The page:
How to Win Over Your Prospects

By Chris Nichols

Think about it: Your potential customer is not only out there, but is now ready to move or add a bank. Maybe this prospect is ready to buy that new building, or is frustrated with the cash management services of their current bank. Whatever the case, they are now at a decision point as they prepare to choose a new banking option.

 

The question is, has your bank—and your calling officers—done their homework to earn the business? Unless you have done the five things below, the answer is “no.” And you should not expect to get that call.

  1. Have you been communicating with this prospective customer often and consistently, so your name is the first name they think of when it comes to banking? Do they know what your bankers look like? Could they pick them out of a lineup?
  2. If your main contact is out, is your bank’s name at least among the top three known by the main decision maker’s staff and boss? In other words, have you developed the horizontal relationship with other decision makers and influencers within that target company?
  3. Have your bankers—with the help of your bank—created consistent value in the form of ideas, financial insights, and helpful data?
  4. Would your prospective client know where to go to get information about a particular product or service that you offer? For instance, is your website at the bottom of every email? Do you have clear product pages on your website? Is there enough information—such as rates, terms, industry specialties, and contact information—to help your potential client further evaluate your bank?
  5. Does your potential customer know your values, your positioning, and what your brand represents? Is it clear how your bank is different from the competition? Does your prospect at least know where to find this information?

If you have not answered “yes” to every one of the above questions, then your bank has not done all it can do to win that piece of potentially lucrative business. And you risk losing that prospect to another bank—one that has taken the time and put in the effort. Bank sales must be earned through strategy, marketing, and hard work. Not only should your bank have already done all the above to set the foundation, but your bankers should consistently drive home the direct and specific message that, “We want to be your first call.” Doing so will increase your odds of actually being that first call.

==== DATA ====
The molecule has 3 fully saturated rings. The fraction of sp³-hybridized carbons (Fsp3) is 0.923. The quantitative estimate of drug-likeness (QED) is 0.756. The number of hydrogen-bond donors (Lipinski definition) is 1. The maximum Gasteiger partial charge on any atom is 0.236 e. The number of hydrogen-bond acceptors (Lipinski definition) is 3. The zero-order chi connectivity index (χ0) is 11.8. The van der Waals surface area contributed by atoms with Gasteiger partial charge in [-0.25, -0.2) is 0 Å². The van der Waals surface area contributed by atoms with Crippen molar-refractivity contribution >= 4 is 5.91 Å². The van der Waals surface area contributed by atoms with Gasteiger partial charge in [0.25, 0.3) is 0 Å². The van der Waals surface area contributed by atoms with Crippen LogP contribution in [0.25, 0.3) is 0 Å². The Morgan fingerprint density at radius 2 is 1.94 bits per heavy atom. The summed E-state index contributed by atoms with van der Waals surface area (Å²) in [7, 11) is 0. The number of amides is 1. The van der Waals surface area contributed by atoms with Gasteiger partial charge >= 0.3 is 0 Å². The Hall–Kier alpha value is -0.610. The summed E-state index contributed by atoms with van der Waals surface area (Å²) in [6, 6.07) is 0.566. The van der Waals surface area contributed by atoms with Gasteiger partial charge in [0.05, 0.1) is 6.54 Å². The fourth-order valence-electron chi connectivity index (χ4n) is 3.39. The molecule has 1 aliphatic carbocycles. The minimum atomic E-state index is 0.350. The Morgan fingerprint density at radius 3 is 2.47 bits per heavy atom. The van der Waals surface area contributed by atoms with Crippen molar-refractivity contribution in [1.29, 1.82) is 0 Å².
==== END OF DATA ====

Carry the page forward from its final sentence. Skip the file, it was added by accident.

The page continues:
Target specific customers.

Your bank obviously can’t do this for every prospect. But it should for the customers that are likely to be profitable, that your bank wants, and that are likely to want to do business with you. Those prospects who are in the intersection of all three should get your bank’s focus.

 

Reverse engineer the process.

Your bank should be more than just the first bank these prospects think about when they need a loan or particular bank product. You should be in the top three brands they think about when any financial challenge arises—right up there with their accountants, lawyers, and investment advisors. This doesn’t happen by accident.

To ensure that your bank remains top of mind, it pays to step back, look at the five questions above and reverse engineer what it might take to say a resounding “yes” to each. Pay special attention to how your bank can improve in these areas:

  • Customer relationship management system
  • Email automation
  • Investment in marketing and branding
  • Communication of the institution’s value proposition

These elements are all mandatory for winning the business by making sure your bank is the first brand your prospective customer thinks of at that moment of inflection.

Chris Nichols is a contributing editor to ABA Bank Marketing.com. Located in San Francisco, he is the chief strategy officer of CenterState Bank, which has its headquarters in Winter Haven, FL.

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